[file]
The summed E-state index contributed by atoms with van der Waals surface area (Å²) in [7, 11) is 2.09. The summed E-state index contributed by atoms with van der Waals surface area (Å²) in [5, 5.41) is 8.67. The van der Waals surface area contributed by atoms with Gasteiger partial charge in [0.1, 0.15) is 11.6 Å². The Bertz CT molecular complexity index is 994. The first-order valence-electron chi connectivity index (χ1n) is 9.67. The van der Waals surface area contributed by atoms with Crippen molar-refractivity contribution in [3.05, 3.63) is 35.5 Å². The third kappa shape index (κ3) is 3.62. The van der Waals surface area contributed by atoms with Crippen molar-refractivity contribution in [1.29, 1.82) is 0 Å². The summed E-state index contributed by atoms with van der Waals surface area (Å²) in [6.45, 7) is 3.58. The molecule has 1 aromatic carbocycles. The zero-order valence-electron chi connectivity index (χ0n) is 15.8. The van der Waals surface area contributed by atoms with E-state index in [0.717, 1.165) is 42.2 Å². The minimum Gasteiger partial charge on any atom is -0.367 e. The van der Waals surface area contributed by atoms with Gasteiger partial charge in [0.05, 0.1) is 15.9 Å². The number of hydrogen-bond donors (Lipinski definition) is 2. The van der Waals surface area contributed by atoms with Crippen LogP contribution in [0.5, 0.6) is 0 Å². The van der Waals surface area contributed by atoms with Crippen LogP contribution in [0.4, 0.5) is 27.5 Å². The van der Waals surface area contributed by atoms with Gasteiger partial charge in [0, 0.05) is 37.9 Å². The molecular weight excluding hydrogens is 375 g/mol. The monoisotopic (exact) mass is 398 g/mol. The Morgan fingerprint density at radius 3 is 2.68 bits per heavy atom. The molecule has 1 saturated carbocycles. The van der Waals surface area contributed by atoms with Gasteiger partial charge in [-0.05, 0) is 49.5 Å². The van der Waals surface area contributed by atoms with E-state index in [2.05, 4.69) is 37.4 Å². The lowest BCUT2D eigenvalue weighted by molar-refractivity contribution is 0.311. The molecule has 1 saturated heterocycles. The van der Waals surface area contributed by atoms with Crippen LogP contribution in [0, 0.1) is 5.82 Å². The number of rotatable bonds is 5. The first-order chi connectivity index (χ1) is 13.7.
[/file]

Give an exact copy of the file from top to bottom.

The summed E-state index contributed by atoms with van der Waals surface area (Å²) in [7, 11) is 2.09. The summed E-state index contributed by atoms with van der Waals surface area (Å²) in [5, 5.41) is 8.67. The van der Waals surface area contributed by atoms with Gasteiger partial charge in [0.1, 0.15) is 11.6 Å². The Bertz CT molecular complexity index is 994. The first-order valence-electron chi connectivity index (χ1n) is 9.67. The van der Waals surface area contributed by atoms with Crippen molar-refractivity contribution in [3.05, 3.63) is 35.5 Å². The third kappa shape index (κ3) is 3.62. The van der Waals surface area contributed by atoms with Crippen molar-refractivity contribution in [1.29, 1.82) is 0 Å². The summed E-state index contributed by atoms with van der Waals surface area (Å²) in [6.45, 7) is 3.58. The molecule has 1 aromatic carbocycles. The zero-order valence-electron chi connectivity index (χ0n) is 15.8. The van der Waals surface area contributed by atoms with E-state index in [0.717, 1.165) is 42.2 Å². The minimum Gasteiger partial charge on any atom is -0.367 e. The van der Waals surface area contributed by atoms with Gasteiger partial charge in [0.05, 0.1) is 15.9 Å². The number of hydrogen-bond donors (Lipinski definition) is 2. The van der Waals surface area contributed by atoms with Crippen LogP contribution in [0.5, 0.6) is 0 Å². The van der Waals surface area contributed by atoms with Crippen LogP contribution in [0.4, 0.5) is 27.5 Å². The van der Waals surface area contributed by atoms with Gasteiger partial charge in [0, 0.05) is 37.9 Å². The molecular weight excluding hydrogens is 375 g/mol. The monoisotopic (exact) mass is 398 g/mol. The Morgan fingerprint density at radius 3 is 2.68 bits per heavy atom. The molecule has 1 saturated carbocycles. The van der Waals surface area contributed by atoms with Gasteiger partial charge in [-0.05, 0) is 49.5 Å². The van der Waals surface area contributed by atoms with E-state index in [2.05, 4.69) is 37.4 Å². The lowest BCUT2D eigenvalue weighted by molar-refractivity contribution is 0.311. The molecule has 1 saturated heterocycles. The van der Waals surface area contributed by atoms with Crippen LogP contribution in [0, 0.1) is 5.82 Å². The number of rotatable bonds is 5. The first-order chi connectivity index (χ1) is 13.7.